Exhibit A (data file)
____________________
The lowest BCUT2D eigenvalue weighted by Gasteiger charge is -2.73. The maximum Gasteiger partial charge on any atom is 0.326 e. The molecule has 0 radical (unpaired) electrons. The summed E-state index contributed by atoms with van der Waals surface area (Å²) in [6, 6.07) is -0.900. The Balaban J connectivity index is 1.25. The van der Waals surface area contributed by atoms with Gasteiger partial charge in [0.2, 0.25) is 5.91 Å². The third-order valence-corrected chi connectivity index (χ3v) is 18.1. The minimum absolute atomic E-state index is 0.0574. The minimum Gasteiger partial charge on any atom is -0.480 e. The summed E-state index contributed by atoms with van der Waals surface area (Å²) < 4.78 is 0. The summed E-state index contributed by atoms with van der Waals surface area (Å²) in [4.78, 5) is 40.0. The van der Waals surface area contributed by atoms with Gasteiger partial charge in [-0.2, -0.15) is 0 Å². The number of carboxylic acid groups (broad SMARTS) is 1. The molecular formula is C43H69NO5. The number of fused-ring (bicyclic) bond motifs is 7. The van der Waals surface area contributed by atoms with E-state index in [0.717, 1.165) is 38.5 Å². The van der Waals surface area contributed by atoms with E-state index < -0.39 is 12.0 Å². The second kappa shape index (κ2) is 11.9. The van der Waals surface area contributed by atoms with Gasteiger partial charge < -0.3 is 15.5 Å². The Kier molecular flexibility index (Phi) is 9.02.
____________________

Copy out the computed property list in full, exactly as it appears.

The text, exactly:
The lowest BCUT2D eigenvalue weighted by Gasteiger charge is -2.73. The maximum Gasteiger partial charge on any atom is 0.326 e. The molecule has 0 radical (unpaired) electrons. The summed E-state index contributed by atoms with van der Waals surface area (Å²) in [6, 6.07) is -0.900. The Balaban J connectivity index is 1.25. The van der Waals surface area contributed by atoms with Gasteiger partial charge in [0.2, 0.25) is 5.91 Å². The third-order valence-corrected chi connectivity index (χ3v) is 18.1. The minimum absolute atomic E-state index is 0.0574. The minimum Gasteiger partial charge on any atom is -0.480 e. The summed E-state index contributed by atoms with van der Waals surface area (Å²) < 4.78 is 0. The summed E-state index contributed by atoms with van der Waals surface area (Å²) in [4.78, 5) is 40.0. The van der Waals surface area contributed by atoms with Gasteiger partial charge in [-0.2, -0.15) is 0 Å². The number of carboxylic acid groups (broad SMARTS) is 1. The molecular formula is C43H69NO5. The number of fused-ring (bicyclic) bond motifs is 7. The van der Waals surface area contributed by atoms with E-state index in [0.717, 1.165) is 38.5 Å². The van der Waals surface area contributed by atoms with E-state index < -0.39 is 12.0 Å². The second kappa shape index (κ2) is 11.9. The van der Waals surface area contributed by atoms with Gasteiger partial charge < -0.3 is 15.5 Å². The Kier molecular flexibility index (Phi) is 9.02.